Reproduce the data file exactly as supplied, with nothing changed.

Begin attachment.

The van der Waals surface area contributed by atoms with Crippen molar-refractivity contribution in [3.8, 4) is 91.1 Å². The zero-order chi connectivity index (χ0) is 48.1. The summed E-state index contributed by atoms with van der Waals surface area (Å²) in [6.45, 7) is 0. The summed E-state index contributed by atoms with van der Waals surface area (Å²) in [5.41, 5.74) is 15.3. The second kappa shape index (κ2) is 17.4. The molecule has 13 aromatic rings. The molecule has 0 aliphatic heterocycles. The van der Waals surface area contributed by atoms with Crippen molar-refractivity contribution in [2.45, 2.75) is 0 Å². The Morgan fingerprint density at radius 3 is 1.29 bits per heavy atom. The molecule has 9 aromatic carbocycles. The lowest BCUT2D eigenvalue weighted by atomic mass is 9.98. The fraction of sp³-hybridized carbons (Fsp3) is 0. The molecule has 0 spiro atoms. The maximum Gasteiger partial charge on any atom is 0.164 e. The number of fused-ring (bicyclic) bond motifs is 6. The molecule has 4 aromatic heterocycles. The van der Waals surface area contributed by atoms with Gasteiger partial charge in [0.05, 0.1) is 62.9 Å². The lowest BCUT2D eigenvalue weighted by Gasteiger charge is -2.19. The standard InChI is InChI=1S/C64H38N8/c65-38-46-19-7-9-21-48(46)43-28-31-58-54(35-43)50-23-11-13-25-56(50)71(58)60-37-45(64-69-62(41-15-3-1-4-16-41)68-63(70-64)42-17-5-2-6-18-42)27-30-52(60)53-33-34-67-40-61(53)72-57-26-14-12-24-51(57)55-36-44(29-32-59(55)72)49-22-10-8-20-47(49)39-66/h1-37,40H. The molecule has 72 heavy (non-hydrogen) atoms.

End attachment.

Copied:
The van der Waals surface area contributed by atoms with Crippen molar-refractivity contribution in [3.8, 4) is 91.1 Å². The zero-order chi connectivity index (χ0) is 48.1. The summed E-state index contributed by atoms with van der Waals surface area (Å²) in [6.45, 7) is 0. The summed E-state index contributed by atoms with van der Waals surface area (Å²) in [5.41, 5.74) is 15.3. The second kappa shape index (κ2) is 17.4. The molecule has 13 aromatic rings. The molecule has 0 aliphatic heterocycles. The van der Waals surface area contributed by atoms with Crippen molar-refractivity contribution in [2.45, 2.75) is 0 Å². The Morgan fingerprint density at radius 3 is 1.29 bits per heavy atom. The molecule has 9 aromatic carbocycles. The lowest BCUT2D eigenvalue weighted by atomic mass is 9.98. The fraction of sp³-hybridized carbons (Fsp3) is 0. The molecule has 0 spiro atoms. The maximum Gasteiger partial charge on any atom is 0.164 e. The number of fused-ring (bicyclic) bond motifs is 6. The molecule has 4 aromatic heterocycles. The van der Waals surface area contributed by atoms with Gasteiger partial charge in [0.05, 0.1) is 62.9 Å². The lowest BCUT2D eigenvalue weighted by Gasteiger charge is -2.19. The standard InChI is InChI=1S/C64H38N8/c65-38-46-19-7-9-21-48(46)43-28-31-58-54(35-43)50-23-11-13-25-56(50)71(58)60-37-45(64-69-62(41-15-3-1-4-16-41)68-63(70-64)42-17-5-2-6-18-42)27-30-52(60)53-33-34-67-40-61(53)72-57-26-14-12-24-51(57)55-36-44(29-32-59(55)72)49-22-10-8-20-47(49)39-66/h1-37,40H. The molecule has 72 heavy (non-hydrogen) atoms.